Stone Mountain: The World's Largest Confederate Monument
After the 1821 Treaty of Indian Springs, the first European Americans began to settle at the base of the mountain, officially naming the town Stone Mountain in 1847. The construction of railroad lines connecting Atlanta and other cities such as Augusta through Stone Mountain made the town a prominent visitor attraction in the 1850s.  During the Civil War, the Battle of Atlanta (1864) took place near Stone Mountain along the railroad heading west towards Atlanta, a critical campaign in the taking of Georgia by Union troops.  The mountain did not gain national attention; however, until the 1910s, when it became the chosen location of what would become the largest Confederate monument in the world.
Carved on Stone Mountain is 90 feet high by 190 feet wide, 360 feet square-framed Confederate Memorial carving.  The memorial an ode to white southern origins, features the 'three heroes of the American Confederacy,' Jefferson Davis, Robert E. Lee, and Thomas J. "Stonewall" Jackson. The memorial took 56 years to complete, from its initial planning in 1915 by the United Daughters of the Confederacy to its completion in 1972.  In the years of its construction, the memorial became a site of contention due to the Ku Klux Klan's involvement in the project, developers struggle to fund and complete the carving, and for its cultural meaning. As Grace Hale argues in her book, Making Whiteness, the memorial significance took shape within the peak of its construction. The completion of the monument amidst the civil rights era came to signify a national representation of the lost cause narrative, a symbol of white supremacy. 
Today, Stone Mountain Park is the most visited attraction in the state of Georgia. The park contains a large, wooded area, two lakes, and various visitor amenities, including a hotel, campground, golf course, and seasonal programming. The park's advertisements illustrate the place as a family-friendly attraction, featuring a Confederate monument and not as a park built around a Confederate monument.  In recent years, the park has come into the national spotlight again, as local and national campaign seek the removal of the memorial carving and changes to park’s attractions.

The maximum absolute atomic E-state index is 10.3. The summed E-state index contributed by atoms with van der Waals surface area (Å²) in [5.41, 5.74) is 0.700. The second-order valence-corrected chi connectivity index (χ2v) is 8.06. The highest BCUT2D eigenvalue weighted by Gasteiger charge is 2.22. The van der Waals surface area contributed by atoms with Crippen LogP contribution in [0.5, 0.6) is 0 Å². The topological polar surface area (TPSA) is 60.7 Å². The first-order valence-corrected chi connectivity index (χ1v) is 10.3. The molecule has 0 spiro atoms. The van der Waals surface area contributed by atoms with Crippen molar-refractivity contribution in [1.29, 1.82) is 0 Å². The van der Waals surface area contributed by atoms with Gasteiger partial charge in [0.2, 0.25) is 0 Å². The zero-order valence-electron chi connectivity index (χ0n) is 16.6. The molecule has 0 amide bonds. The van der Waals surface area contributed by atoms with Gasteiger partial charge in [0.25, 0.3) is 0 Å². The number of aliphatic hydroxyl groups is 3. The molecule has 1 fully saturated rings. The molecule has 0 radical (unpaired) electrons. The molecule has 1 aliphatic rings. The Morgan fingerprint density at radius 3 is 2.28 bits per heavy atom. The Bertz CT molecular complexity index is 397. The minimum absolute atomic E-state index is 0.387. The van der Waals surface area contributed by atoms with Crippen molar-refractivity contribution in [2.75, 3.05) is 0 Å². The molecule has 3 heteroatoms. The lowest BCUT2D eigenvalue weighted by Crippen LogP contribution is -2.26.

The items a part of this collection recounts the idea behind the Stone Mountain monument, the process of carving the mountain, the opening and reception of the memorial carving, and its transformation to the present day.
2. “Environment and History of Stone Mountain Park.” Stone Mountain Memorial Association. Accessed December 14, 2020. https://stonemountainpark.org/education/environment-of-smp/
3. “Stone Mountain.” New Georgia Encyclopedia. Accessed December 14, 2020. https://www.georgiaencyclopedia.org/articles/geography-environment/stone-mountain
4. “DeKalb County.” New Georgia Encyclopedia. Accessed December 14, 2020. https://www.georgiaencyclopedia.org/articles/counties-cities-neighborhoods/dekalb-county
5. Essex, Jamey. ""THE REAL SOUTH STARTS HERE": WHITENESS, THE CONFEDERACY, AND COMMODIFICATION AT STONE MOUNTAIN." Southeastern Geographer 42, no. 2 (2002): 211-27. Accessed December 14, 2020. http://www.jstor.org/stable/44371145
6. Essex, Jamey. "THE REAL SOUTH STARTS HERE.”
7. Hale, Grace Elizabeth. 2002. Making whiteness: the culture of segregation in the south, 1890-1940. New York, NY: Vintage Books.
8. Stone Mountain Park. “Explore Stone Mountain Park.” May 29, 2014. Video, 3:42. https://www.youtube.com/watch?v=FjdsnxEEpZg
9. Estep, Tyler. “Panel will weigh how to ‘bring Stone Mountain Park into 21st’” The Atlanta-Journal Constitution, November 16, 2020. https://www.ajc.com/news/atlanta-news/panel-will-weigh-how-to-bring-stone-mountain-park-into-21st-century/24P44ORDSJCSRIF3VYTVAZFNLA/
Monument Dedication: May 9, 1970 (Figures on sculpture are complete, official commemoration)
Construction Completed: 1972